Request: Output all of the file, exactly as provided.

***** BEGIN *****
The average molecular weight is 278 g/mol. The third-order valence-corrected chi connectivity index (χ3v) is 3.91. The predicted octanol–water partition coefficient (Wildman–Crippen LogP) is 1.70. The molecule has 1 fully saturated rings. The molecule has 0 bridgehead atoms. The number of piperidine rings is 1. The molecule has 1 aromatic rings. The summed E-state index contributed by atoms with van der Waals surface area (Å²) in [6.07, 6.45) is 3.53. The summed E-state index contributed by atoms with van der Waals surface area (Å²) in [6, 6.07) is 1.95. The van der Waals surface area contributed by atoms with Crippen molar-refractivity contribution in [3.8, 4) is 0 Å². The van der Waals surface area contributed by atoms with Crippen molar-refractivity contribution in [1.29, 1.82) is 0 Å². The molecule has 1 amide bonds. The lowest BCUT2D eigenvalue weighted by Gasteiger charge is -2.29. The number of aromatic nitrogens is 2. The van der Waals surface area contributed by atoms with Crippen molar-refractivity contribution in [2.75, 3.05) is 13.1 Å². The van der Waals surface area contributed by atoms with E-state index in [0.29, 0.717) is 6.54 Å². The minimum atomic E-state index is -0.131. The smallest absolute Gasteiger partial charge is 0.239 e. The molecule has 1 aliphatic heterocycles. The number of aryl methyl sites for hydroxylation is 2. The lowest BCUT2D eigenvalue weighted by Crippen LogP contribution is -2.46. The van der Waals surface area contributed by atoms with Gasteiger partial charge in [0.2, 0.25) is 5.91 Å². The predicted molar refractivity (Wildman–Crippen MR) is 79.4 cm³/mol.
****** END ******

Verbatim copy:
The average molecular weight is 278 g/mol. The third-order valence-corrected chi connectivity index (χ3v) is 3.91. The predicted octanol–water partition coefficient (Wildman–Crippen LogP) is 1.70. The molecule has 1 fully saturated rings. The molecule has 0 bridgehead atoms. The number of piperidine rings is 1. The molecule has 1 aromatic rings. The summed E-state index contributed by atoms with van der Waals surface area (Å²) in [6.07, 6.45) is 3.53. The summed E-state index contributed by atoms with van der Waals surface area (Å²) in [6, 6.07) is 1.95. The van der Waals surface area contributed by atoms with Crippen molar-refractivity contribution in [3.8, 4) is 0 Å². The van der Waals surface area contributed by atoms with Crippen molar-refractivity contribution in [1.29, 1.82) is 0 Å². The molecule has 1 amide bonds. The lowest BCUT2D eigenvalue weighted by Gasteiger charge is -2.29. The number of aromatic nitrogens is 2. The van der Waals surface area contributed by atoms with Crippen molar-refractivity contribution in [2.75, 3.05) is 13.1 Å². The van der Waals surface area contributed by atoms with E-state index in [0.29, 0.717) is 6.54 Å². The minimum atomic E-state index is -0.131. The smallest absolute Gasteiger partial charge is 0.239 e. The molecule has 1 aliphatic heterocycles. The number of aryl methyl sites for hydroxylation is 2. The lowest BCUT2D eigenvalue weighted by Crippen LogP contribution is -2.46. The van der Waals surface area contributed by atoms with Gasteiger partial charge in [0.2, 0.25) is 5.91 Å². The predicted molar refractivity (Wildman–Crippen MR) is 79.4 cm³/mol.